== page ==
This is the second in my series of consumer education on tax professionals for taxpayers. This series is not to be a replacement for all the basic articles on choosing a tax preparer like this one from the IRS. Instead, the concept is to focus on what I hope will be part of the IRS education program when tax preparer licensing passes. This one is a little out of order but tax software has been in the news with the Tax Court rejecting the Turbo Tax defense and Wandering Tax Pro's blog After Thoughts - Part II
Tax software has been a big part of my tax career. I learned on paper but from my first job, at least part of the tax season, our returns were computer generated. In those days, we used input sheets to give the data processor the numbers and they entered and printed the returns. We then checked them over for mistakes. Early on the computer was just a tool to help with the math and create clean and neat returns. As software progressed, so did the quality of the software.
As tax software has developed, home computer products and online filing have made it easier for the DIYer to prepare and electronically file a return. This has given rise to two problems. The first is the taxpayer who did his own return by hand and then switched to a program and doesn't check the results. Joe Doe has been preparing his own return for years by hand and discovers one of the boxes. Before when he ran into something he didn't understand, he would grab the instructions, Pub 17 or call the IRS to find out about his issue. With the box, if he can find something like his issue, he is less likely to research and more likely to rely on the software handling it correctly. These don't worry me since they are more an IRS problem, in fact, I get many new clients from this group. The group that worries me is the DIYer, who tries to bring in a little extra money preparing returns. The boxes make it easy and too many people are tempted to do something they can not do by hand. I include in this group the guy or gal who did a few returns by hand but the software gives them the ability to do higher numbers and more complicated returns than they should. Too many tax business begin or grow too fast because of tax software. This includes all those car lots, pawn shops and beauty/barber shops who offer tax preparation.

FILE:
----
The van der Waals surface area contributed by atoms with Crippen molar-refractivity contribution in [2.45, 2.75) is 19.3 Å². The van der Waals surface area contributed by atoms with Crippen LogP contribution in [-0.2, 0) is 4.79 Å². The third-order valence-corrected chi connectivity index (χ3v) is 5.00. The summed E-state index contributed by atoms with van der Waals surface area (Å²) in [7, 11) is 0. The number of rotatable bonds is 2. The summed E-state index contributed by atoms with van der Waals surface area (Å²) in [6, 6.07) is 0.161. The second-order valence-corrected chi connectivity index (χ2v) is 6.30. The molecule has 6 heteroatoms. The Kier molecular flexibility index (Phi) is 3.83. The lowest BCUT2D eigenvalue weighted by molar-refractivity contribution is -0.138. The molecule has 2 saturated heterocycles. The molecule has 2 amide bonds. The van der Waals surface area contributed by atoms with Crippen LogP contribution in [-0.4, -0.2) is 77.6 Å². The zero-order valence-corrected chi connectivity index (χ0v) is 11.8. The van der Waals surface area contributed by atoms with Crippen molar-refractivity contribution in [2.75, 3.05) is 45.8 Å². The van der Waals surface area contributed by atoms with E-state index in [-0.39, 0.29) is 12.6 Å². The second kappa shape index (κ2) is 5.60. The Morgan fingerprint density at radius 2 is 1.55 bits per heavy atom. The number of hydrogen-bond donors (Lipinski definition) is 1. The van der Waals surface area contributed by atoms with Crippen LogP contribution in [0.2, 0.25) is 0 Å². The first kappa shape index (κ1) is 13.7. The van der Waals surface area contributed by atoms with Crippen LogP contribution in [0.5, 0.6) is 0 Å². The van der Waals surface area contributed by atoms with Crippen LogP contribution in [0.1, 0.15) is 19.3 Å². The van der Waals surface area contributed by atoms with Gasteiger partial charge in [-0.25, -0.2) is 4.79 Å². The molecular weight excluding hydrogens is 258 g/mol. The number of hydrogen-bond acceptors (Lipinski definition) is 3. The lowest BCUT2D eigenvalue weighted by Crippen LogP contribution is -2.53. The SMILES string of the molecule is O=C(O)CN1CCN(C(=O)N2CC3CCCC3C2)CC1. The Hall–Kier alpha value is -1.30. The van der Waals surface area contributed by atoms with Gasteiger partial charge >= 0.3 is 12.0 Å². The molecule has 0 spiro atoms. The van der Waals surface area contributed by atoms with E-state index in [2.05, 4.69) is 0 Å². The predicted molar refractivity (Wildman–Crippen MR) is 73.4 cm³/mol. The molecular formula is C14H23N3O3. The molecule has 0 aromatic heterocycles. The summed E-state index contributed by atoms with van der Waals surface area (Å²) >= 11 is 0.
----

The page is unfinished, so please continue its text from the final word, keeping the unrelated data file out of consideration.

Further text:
The increase in tax software has also lulled some tax prepares into a false sense of security. No matter how good the software is, there can be errors in the returns generated. When my software is shipped in November, I and many others start putting it through it's paces to find errors. Better in December than in March. Most come from fixing one issue causing a problem in a related area. A basic software problem. Some are interpretive issues when the software tax analysts don't interpret the Tax Code they way I might. Or the problem could just be an obscure issue that wasn't tested. (Last March I ran into this with a very unique situation on a personal return.) Too many preparers automatically assume that what the software is giving them is right and they are too lazy or unable to check it.
What can a taxpayer do? First, remember that you are the one responsible for the info on the return you signed. And that just because the computer came up with it does not make the return correct. Garbage In/Garbage Out. Be proactive and ask questions about the software they use, their training, taxes or the return. If it is your first meeting with the preparer, come in with a couple of question (Will increasing my 401K contribution at work cut my taxes?) Can they explain your return to you? If you hear, "I don't know the computer does it that way." to anything but a formatting question - run. If you have concerns, ask for your W-2 and other papers back, you have that right (a future installment).
I would not want to go back to preparing returns by hand for anything but a class. Tax software allows me to do more returns and focus on giving my clients the attention they deserve. I don't have to worry about doing check tapes for the math or reading the wrong line from the tax or EITC table. Good software also gives the preparer tools that help them help the client. Tools I use include comparison charts between years, projections of future depreciation and tax planning. I don't have to maintain paper copies of the return and that allows me to provide clients with prior year return easily from the software. But I recognize that too many preparers use the software as a crutch not a tool and that the public needs to be on guard.